Sick of a liberal justice system sliding France into lawlessness, ruthless Inspector Scatti (Michel Serrault) leads a band of like-minded cops, dubbed the "Brotherhood of Enforcers", on a secret vigilante crusade. Their brutal assaults on pimps, pushers and other criminals are investigated by upstanding Inspector Grindel (Alain Delon). Grindel empathizes to a degree with the rogue cops frustration with the system but recoils at their murderous methods. He resolves to bring them to justice, not realizing that the group includes some of his own men.
Although based on a novel Frederic Fajarde, Ne reveillez pas un flic qui dort (Let Sleeping Cops Lie) more or less recycles themes Clint Eastwood dealt with more than a decade earlier in Magnum Force (1973). Here French superstar/producer/co-screenwriter Alain Delon reteams with director/co-writer Jose Pinheiro, with whom he made the tacky misfire Parole de Flic (1985) a.k.a. Cop's Honour, for one of the iconic actor's last big action-thrillers. Like their previous collaboration the plot pits Delon's dogged detective against a band of ultra-fascistic rogue cops. Inspired by real life stories about Argentinean death squads, the script is both nihilistic and simplistic, envisioning both far right and left wing forces as locked in a terminal struggle with a lot of sloganeering about liberal judges, bureaucrats and criminals running riot.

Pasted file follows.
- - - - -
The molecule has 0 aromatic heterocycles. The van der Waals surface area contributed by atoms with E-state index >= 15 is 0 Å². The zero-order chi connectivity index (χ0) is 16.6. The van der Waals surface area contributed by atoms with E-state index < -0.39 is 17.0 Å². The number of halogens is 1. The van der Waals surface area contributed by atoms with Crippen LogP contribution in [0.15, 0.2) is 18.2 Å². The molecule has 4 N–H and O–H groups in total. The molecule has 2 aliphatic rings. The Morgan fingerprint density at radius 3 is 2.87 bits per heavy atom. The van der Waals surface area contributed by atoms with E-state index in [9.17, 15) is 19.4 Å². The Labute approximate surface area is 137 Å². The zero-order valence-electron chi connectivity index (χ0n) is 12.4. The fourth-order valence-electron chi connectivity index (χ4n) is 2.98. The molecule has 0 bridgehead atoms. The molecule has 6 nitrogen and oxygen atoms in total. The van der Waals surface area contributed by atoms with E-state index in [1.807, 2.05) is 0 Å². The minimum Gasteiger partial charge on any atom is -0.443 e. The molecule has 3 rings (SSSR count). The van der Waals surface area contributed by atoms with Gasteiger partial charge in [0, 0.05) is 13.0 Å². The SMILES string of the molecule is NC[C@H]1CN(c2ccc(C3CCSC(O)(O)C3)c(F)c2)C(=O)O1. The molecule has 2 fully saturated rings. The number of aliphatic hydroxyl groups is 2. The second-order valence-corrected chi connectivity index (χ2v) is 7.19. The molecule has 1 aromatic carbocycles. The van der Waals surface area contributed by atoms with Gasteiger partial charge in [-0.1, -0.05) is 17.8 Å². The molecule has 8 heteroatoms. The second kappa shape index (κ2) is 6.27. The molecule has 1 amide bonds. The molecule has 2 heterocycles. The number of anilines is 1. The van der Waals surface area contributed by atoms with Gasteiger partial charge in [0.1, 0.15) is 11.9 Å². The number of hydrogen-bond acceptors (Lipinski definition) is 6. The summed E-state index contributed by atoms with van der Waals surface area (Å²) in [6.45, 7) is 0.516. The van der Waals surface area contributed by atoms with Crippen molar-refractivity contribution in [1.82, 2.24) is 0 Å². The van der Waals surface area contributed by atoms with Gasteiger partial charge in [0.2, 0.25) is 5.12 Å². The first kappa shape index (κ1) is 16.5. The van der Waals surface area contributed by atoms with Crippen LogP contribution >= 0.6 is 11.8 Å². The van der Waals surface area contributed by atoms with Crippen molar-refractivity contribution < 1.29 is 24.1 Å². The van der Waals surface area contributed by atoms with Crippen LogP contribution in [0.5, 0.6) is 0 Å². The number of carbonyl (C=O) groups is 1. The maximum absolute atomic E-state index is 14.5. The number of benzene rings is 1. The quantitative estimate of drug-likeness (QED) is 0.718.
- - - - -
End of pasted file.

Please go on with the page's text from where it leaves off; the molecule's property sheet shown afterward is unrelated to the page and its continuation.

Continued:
From the late Seventies onward Alain Delon's often self-scripted star vehicles took on an increasingly reactionary stance reflecting the infamously outspoken actor's personal political views. Come the Eighties he looked out of step with the times. With Let Sleeping Cops Lie more than one critic noted the irony in Delon of all people casting himself as the scourge of right-wing fanatics. Failing to provide its fascistic villains with a clear-cut ideology the film reduces them to one-dimensional psychopaths. Nevertheless many critics at the time singled out a full-throttle performance by the chameleon-like Michel Serrault as one of the film's few merits. As was the case with Parole de Flic, Pinheiro's direction proves inconsistent, alternating moments of cinema du look-like stylishness, sluggish inert drama and the kind of crass sadism that was once Michael Winner's stock-in-trade. You get to see a pimp castrated, a gay gangster blown up with what looks like an exploding dildo (!) and a police informant dying on a merry-go-round accidentally shooting children at the park. All scenes of extreme violence by then commonplace in the kind of Hollywood films Delon evidently sought to compete with but which French critics viewed as deeply distasteful. Seasoned Euro-Crime fans will likely prove more receptive to the film's ghoulish comic book excess. An otherwise shaky enterprise is just about held together by Delon's reliable steely-eyed charisma playing his usual unflappable badass and debonair babe magnet first seen roused out of bed by his decades younger gorgeous supermodel girlfriend. The sexy bastard.